by PuckStopsHere on 03/19/13 at 01:46 AM ET
In the salary capped NHL, teams gain an advantage when their players produce a bigger value to their team than the price of their contract. It is necessary that several players exceed the value of their contract for a team to win the Stanley Cup. The most likely player to exceed his contract value is a player on an entry level deal. Thus it is very important not to waste the years in your entry level deals.
A player who is drafted at age 18 can enter the NHL immediately and play on his entry level deal for his first three years of his pro career. This will be ages 18, 19 and 20. Instead a player can be returned to junior and defer those years until he is 20, 21 and 22. You can trade-off a player's 21 and 22 year old seasons for his 18 and 19 year old seasons if you rush a player into the NHL at a young age. A player will be better at ages 21 and 22 and thus be more likely to exceed to value of his contract at those ages. Instead of following that advice, NHL teams like to rush players into the league before they are ready and waste their entry level years.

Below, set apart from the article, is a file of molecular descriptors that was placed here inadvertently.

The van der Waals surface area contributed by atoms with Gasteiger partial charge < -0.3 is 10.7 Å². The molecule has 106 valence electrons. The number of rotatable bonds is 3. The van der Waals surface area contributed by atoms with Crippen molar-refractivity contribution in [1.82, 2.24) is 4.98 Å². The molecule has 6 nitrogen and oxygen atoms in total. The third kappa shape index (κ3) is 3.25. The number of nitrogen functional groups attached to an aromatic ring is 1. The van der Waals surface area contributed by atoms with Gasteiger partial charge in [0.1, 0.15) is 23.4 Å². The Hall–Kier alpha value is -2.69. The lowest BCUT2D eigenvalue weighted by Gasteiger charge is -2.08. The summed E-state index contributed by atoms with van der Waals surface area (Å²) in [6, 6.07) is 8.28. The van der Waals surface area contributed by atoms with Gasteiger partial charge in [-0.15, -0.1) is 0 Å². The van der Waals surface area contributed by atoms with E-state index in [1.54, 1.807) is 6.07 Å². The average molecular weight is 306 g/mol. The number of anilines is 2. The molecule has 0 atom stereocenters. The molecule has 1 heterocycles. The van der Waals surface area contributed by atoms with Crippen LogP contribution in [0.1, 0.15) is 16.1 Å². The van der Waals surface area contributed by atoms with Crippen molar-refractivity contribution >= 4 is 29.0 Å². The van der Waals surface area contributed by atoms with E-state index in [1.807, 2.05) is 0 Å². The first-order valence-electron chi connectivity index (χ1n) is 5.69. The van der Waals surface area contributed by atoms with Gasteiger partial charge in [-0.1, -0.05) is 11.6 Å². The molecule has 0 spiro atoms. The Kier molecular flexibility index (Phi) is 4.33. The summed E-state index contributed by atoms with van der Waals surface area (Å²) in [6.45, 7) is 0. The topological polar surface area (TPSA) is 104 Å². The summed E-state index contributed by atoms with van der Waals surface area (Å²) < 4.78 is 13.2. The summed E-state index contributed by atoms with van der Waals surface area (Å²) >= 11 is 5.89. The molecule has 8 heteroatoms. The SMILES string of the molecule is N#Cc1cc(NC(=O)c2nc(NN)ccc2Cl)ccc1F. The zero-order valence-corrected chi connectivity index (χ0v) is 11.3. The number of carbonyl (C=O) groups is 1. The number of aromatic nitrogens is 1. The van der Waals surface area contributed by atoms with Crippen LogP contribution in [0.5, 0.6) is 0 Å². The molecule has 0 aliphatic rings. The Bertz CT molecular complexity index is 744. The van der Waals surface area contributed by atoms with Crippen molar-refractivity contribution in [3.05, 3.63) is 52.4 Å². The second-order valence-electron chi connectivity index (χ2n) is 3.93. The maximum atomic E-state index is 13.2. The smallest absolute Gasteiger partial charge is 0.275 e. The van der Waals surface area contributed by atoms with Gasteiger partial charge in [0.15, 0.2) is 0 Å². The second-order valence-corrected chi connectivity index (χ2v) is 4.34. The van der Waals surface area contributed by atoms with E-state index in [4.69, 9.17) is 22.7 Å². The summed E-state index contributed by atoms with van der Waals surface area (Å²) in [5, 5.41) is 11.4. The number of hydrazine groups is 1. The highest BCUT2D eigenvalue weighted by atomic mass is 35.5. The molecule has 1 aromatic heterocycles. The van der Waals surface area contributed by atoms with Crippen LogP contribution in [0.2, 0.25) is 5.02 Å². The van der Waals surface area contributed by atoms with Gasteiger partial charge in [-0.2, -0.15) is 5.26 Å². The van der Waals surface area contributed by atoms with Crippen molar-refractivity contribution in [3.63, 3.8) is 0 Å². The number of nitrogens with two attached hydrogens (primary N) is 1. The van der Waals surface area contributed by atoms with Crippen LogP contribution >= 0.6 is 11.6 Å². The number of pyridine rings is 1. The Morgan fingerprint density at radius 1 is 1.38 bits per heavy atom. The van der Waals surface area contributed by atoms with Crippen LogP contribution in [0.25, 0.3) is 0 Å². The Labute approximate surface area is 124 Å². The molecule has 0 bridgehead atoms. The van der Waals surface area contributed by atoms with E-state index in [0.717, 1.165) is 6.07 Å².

Buffalo wasted the entry level year of Mikhail Grigorenko recently returning him to junior after barely giving him any playing time. They are not the only team making this mistake. The New Jersey Devils have done the same with a lesser prospect than Grigorenko who was given even less chance to play in the NHL.
Stefan Matteau was returned to Blainville-Boisbriand in the QMJHL yesterday.
Matteau was New Jersey's pick 29th overall in the 2012 Entry Draft. During the lockout he scored 28 points in 35 games. That doesn't sound like an NHL ready 18 year old to me but the Devils thought otherwise and put him on their roster at the beginning of the season. They dressed him in 17 of 29 games, making him a healthy scratch 12 times. In his roughly nine minutes a game he scored a goal and two assists. He wasn't NHL ready and he wasn't even good enough to get a serious shot.
New Jersey wasted the first year of his entry level deal. It's not a smart move. While it may not sound like a big deal now, it might become a big deal in the future. This is a mistake that NHL teams should be able to avoid but they are not.
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